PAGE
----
All children learn by observing and mimicking those around them. But children with autism don’t imitate for the sake of social bonding to the degree that typically-developing children do. Instead, they focus on only the most necessary behaviors, offering a small clue into the developing autistic mind, according to a new British study.
The researchers asked 31 kids on the autism spectrum and 30 kids who were not to watch an adult as he or she executed a simple action involving a number of steps, such as putting together a small object or getting a toy out of a fastened box. For each task, the adults added a couple of unnecessary movements, such as tapping the box lid several times. Children were then asked to repeat the task.
Children with autism do things efficiently rather than socially, whereas typical children do things socially rather than efficiently.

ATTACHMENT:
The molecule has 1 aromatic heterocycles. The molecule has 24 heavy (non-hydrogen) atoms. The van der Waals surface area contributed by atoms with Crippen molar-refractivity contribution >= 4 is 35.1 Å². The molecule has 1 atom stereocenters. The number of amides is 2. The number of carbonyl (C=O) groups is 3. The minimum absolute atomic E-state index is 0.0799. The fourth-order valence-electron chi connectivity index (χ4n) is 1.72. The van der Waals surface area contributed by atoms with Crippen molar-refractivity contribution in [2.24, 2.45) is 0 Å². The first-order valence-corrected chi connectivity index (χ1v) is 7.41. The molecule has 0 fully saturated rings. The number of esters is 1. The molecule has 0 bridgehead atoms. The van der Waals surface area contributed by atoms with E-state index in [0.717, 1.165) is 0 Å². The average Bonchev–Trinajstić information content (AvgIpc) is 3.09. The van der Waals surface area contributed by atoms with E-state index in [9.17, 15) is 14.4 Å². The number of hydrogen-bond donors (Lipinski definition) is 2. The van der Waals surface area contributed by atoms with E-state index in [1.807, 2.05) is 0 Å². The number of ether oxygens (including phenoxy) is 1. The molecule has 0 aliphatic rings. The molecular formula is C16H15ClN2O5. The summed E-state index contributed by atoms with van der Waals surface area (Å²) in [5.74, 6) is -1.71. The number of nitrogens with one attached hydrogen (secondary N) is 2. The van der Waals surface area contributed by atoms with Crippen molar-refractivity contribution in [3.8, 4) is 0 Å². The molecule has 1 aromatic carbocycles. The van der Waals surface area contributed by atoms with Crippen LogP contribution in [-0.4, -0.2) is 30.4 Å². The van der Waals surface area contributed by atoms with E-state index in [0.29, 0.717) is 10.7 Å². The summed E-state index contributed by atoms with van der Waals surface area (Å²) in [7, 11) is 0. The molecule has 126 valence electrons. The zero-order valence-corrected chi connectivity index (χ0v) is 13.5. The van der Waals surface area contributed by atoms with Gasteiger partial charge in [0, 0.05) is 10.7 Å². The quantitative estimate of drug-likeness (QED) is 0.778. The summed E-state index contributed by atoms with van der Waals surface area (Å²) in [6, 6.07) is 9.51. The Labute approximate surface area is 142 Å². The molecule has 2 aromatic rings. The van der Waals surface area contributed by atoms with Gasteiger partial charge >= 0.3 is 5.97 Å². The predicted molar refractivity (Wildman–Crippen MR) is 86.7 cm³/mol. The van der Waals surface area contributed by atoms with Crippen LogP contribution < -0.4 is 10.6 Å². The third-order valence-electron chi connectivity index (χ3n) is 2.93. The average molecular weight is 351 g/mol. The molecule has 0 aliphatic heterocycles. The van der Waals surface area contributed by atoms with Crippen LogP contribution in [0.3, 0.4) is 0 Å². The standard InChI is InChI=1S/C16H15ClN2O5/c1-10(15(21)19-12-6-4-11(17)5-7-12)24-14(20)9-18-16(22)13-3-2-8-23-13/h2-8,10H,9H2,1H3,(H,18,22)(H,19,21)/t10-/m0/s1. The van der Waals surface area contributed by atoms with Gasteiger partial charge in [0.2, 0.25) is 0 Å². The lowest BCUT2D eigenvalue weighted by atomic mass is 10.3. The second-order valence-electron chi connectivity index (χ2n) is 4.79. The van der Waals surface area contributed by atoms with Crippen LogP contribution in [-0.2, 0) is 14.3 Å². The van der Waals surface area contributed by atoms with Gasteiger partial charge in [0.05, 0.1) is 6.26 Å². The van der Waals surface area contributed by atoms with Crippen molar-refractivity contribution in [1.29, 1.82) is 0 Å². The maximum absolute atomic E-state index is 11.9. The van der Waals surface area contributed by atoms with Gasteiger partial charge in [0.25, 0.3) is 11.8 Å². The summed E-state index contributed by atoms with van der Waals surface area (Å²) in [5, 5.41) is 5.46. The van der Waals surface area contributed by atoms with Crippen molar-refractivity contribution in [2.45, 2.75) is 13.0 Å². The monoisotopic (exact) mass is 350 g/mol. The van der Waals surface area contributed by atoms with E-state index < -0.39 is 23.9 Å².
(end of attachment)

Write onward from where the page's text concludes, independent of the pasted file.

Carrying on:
Typically-developing children copied about half of the unnecessary actions (43-57%), while children with autism did so only about 22% of the time. Interestingly, the kids were able to point out that the unnecessary actions were indeed unnecessary or “silly,” even though they repeated them part of the time.
"The data suggest that children with autism do things efficiently rather than socially,” said author Antonia Hamilton in a statement, “whereas typical children do things socially rather than efficiently. We find that typical children copy everything an adult does, whereas autistic children only do the actions they really need to do."
The researchers next plan to look at what kinds of behaviors children are more likely to copy. For example, some actions might inspire more or less copying depending on whether they are familiar or unfamiliar. Teachers and parents should keep in mind that learning is about more than just absorbing technical material – it’s about social connection as well. This is very likely true for autistic and typically-developing children alike, Hamilton noted.
The study was carried out by a team at the University of Nottingham and published in Current Biology.